This type of accident can produce severe, debilitating, or even deadly injuries, particularly when the victim is over 65. Individuals in this age group commonly suffer a broken hip from a fall. Broken hips are significant injuries, and about half of the elderly sufferers of this type of injury cannot return home or live independently after the fall.
Any injury sustained in a slip and fall accident can result in current and future medical expenses, wage loss and loss of earning capacity, and more. Likewise, this type of accident can carry psychological impacts such as pain and suffering or emotional distress. You can seek compensation for all of these costs and losses through the personal injury claims process, provided you can show that the property owner or occupier was liable.
How to Prove Liability
The success of your claim rides on your ability to prove that someone else was liable for your slip and fall accident.
To prove liability, you must show:
- The at-fault party was the owner, active leaseholder, or held an operating agreement and owed you a duty of care.
- The at-fault property owner or occupier failed to uphold their duty to regularly inspect the premises, promptly remedy known hazards, and warn guests of unrepaired hazards with prominent warning signs or barriers.
- You suffered an injury on the at-fault party's property due to a slip and fall accident.
- The property owner's negligence caused the slip and fall accident you experienced.
What Evidence Can Prove a Slip and Fall Claim?
The evidence needed to prove your claim is unique to the facts of your case.
However, the evidence commonly helpful in establishing a slip and fall claim includes:
- Photographs of the property hazard: For example, suppose a slip and fall injured you caused by melted snow making the entryway to a retail store slippery. Pictures of the accident scene show that the condition existed and may reveal that the liable property owner/possessor knew or had reason to know that the hazard existed.
- Maintenance records and company policies: These documents about inspecting or repairing known property hazards can help prove the property owner's failure to maintain a safe space.
- Expert testimony: A construction expert can reveal the improper design of a staircase or other property features.
- Previous complaints and injuries: Other individuals injured by the same hazard can show the property owner knew or had reason to know the danger existed and failed to repair it in a reasonable amount of time.
What Compensation Can You Seek Through a Slip and Fall Accident Claim?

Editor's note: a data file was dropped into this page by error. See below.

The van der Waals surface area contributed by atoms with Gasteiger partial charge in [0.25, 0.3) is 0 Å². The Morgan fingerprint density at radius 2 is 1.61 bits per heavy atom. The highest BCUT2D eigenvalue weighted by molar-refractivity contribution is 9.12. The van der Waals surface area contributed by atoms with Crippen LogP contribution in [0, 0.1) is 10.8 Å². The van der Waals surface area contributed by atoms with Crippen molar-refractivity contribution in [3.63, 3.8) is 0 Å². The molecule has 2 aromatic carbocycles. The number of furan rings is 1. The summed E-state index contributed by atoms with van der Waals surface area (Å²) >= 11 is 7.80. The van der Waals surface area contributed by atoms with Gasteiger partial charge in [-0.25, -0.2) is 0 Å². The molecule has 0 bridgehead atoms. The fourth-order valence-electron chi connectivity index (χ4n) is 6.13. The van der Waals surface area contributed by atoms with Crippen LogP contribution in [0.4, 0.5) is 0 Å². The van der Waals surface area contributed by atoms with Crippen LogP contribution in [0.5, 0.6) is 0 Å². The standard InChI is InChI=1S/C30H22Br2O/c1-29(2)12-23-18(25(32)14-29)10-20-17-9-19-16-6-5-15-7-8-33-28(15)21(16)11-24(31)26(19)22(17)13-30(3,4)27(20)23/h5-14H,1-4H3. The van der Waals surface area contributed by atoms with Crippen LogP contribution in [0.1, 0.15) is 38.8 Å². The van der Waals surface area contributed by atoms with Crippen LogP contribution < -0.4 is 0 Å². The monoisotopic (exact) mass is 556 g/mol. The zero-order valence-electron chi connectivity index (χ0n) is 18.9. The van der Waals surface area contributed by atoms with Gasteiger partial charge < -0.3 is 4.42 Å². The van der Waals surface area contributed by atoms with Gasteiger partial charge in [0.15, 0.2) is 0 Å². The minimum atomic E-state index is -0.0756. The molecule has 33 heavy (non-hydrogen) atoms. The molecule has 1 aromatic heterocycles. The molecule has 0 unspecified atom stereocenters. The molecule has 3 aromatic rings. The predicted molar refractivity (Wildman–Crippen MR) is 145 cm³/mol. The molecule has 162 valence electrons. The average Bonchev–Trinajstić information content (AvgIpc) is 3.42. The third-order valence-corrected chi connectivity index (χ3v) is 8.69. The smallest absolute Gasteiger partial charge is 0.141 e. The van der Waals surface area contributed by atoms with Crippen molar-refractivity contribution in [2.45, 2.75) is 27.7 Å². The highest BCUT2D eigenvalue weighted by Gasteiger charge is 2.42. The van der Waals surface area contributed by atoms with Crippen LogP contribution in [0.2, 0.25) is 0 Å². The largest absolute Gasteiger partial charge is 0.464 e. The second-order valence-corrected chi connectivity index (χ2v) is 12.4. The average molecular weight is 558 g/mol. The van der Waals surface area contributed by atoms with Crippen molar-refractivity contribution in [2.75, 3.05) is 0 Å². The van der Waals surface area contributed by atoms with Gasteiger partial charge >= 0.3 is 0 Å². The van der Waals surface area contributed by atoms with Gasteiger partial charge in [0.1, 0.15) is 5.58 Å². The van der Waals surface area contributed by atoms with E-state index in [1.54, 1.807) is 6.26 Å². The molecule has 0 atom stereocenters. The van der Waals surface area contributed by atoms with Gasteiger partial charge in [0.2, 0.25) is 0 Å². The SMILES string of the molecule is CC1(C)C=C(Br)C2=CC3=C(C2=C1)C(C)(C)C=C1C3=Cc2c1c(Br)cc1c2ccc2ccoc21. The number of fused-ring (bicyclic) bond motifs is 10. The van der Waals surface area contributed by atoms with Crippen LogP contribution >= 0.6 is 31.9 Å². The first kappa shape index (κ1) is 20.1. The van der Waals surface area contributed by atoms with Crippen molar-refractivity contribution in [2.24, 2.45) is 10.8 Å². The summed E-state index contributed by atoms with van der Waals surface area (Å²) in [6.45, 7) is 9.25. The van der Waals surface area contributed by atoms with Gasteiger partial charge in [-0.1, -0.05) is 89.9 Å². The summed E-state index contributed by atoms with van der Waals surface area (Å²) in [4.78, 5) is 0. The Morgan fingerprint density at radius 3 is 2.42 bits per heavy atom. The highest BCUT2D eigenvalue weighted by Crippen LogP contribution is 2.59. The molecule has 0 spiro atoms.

Individuals injured in a slip and fall accident can seek to recover economic and non-economic damages through a personal injury claim. Economic damages refer to the compensation you can receive for your injury expenses. Non-economic damages refer to the compensation you can receive for the non-monetary impacts of your injury.
Common damages in a slip and fall claim include:
- Injury-related medical expenses:
- The costs of emergency treatment at the scene or in the emergency room
- Ambulance transport
- Diagnostic imaging
- Physician services
- Prescription medication
- Physical therapy and rehabilitation
- Mobility assistance, such as a wheelchair or crutches
- Wage loss for the time you missed from work due to your injury
- Loss of future earning capacity due to permanent disabilities if you can no longer earn an income or must take a new job
- Emotional distress, stress the injury places on your life, and the loss of quality of life for activities you can no longer participate in due to the injury
Time is of the Essence When Gathering Evidence for Your Slip and Fall Claim
If a slip and fall accident has injured you, talk with a slip and fall lawyer as soon as possible to preserve the evidence needed to prove your claim. The evidence in this type of claim tends to “disappear” rather quickly when the property owner or occupier discovers that you have filed a claim. Additionally, an attorney can start working on your claim as soon as possible to avoid the statute of limitations for your case.
Most states allow between one and four years from the date the accident occurred to file your claim. In Illinois, for example, claimants typically have two years to file a slip and fall claim in court.
Slip and Fall Accident? A Lawyer Can Help With Your Claim
Slip and fall accidents can be overwhelming to those who do not have experience dealing with the legal process or determining fair compensation for their damages. The truth is that most personal injury claims settle before they ever see the inside of a courtroom.
However, it is imperative to have an attorney who is comfortable going to court. There is no guarantee that an insurance provider will make a fair settlement offer to compensate you. A slip and fall lawyer should be ready to fight for you no matter where your case goes.
Contact a qualified lawyer for a free case evaluation and seek the compensation you deserve from the party liable for your slip and fall injuries.